If there is no immediate threat to the life or health of the employee (especially if there have been no cases in their specific workplace), the employee is obliged to perform the work. If the employee did not come to work or otherwise justify their absence, this would result in a breach of the employee’s basic duty – to be at the workplace at the beginning of working hours, to use working hours for work and to leave after working hours – and, therefore, to unexcused absence. It is worth noting that repeated unjustifiable absence from work may be considered a serious breach of discipline which entitles the employer to terminate the employment with immediate effect.

If staff say they want to wear facemasks at work, are employers entitled to say no?

In light of the current pandemic situation in the Slovak Republic, it is unlikely to be reasonable for an employer to ban the wearing of facemasks, especially if some of the employees may be at greater risk of developing the coronavirus through their age or pre-existing health conditions. The employers should take steps and understand an employee’s concerns before taking action. Therefore, employees who wish to do so should be allowed to wear facemasks.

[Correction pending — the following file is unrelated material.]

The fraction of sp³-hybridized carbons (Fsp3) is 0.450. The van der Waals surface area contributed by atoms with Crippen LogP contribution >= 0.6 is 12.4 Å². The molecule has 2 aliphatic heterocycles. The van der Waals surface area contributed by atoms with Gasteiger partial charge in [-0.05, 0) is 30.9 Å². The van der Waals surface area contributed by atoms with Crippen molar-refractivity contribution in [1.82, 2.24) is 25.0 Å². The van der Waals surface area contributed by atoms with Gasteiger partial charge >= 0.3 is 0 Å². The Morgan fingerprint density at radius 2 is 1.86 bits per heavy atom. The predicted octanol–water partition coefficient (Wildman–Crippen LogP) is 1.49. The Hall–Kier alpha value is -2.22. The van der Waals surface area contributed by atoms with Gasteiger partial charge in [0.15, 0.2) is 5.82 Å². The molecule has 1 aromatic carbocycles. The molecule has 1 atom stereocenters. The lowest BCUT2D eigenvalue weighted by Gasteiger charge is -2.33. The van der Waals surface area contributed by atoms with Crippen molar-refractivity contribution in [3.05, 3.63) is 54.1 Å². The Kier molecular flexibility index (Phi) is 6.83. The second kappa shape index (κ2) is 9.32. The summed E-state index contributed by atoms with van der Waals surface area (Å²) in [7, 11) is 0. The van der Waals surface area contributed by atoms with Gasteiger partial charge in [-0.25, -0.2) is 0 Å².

What should employers do if a member of staff is confirmed as having the virus and has recently been in the workplace?

The Slovak authorities have not provided employers with any instructions or recommendations on how to proceed if coronavirus cases are confirmed at the workplace, especially where there are high concentrations of employees and/or where remote working cannot be effective.

Employers should follow best practice guidance against the spread of the virus. It is recommended that they identify other employees who have been in contact with the infected one and encourage them to self-isolate by remote working or holiday. Employers can consider additional precautions, such as the reduction of social contact at the workplace (e.g. limit in-person meetings, reduce concentration of employees in the canteen during the lunch break), disinfection and “deep clean” of affected workplace areas, and preparation of a comprehensive contingency plan for all foreseeable future scenarios in advance. Additionally, the employer can consider regular health checks (e.g. temperature and respiratory symptom screening) under certain conditions.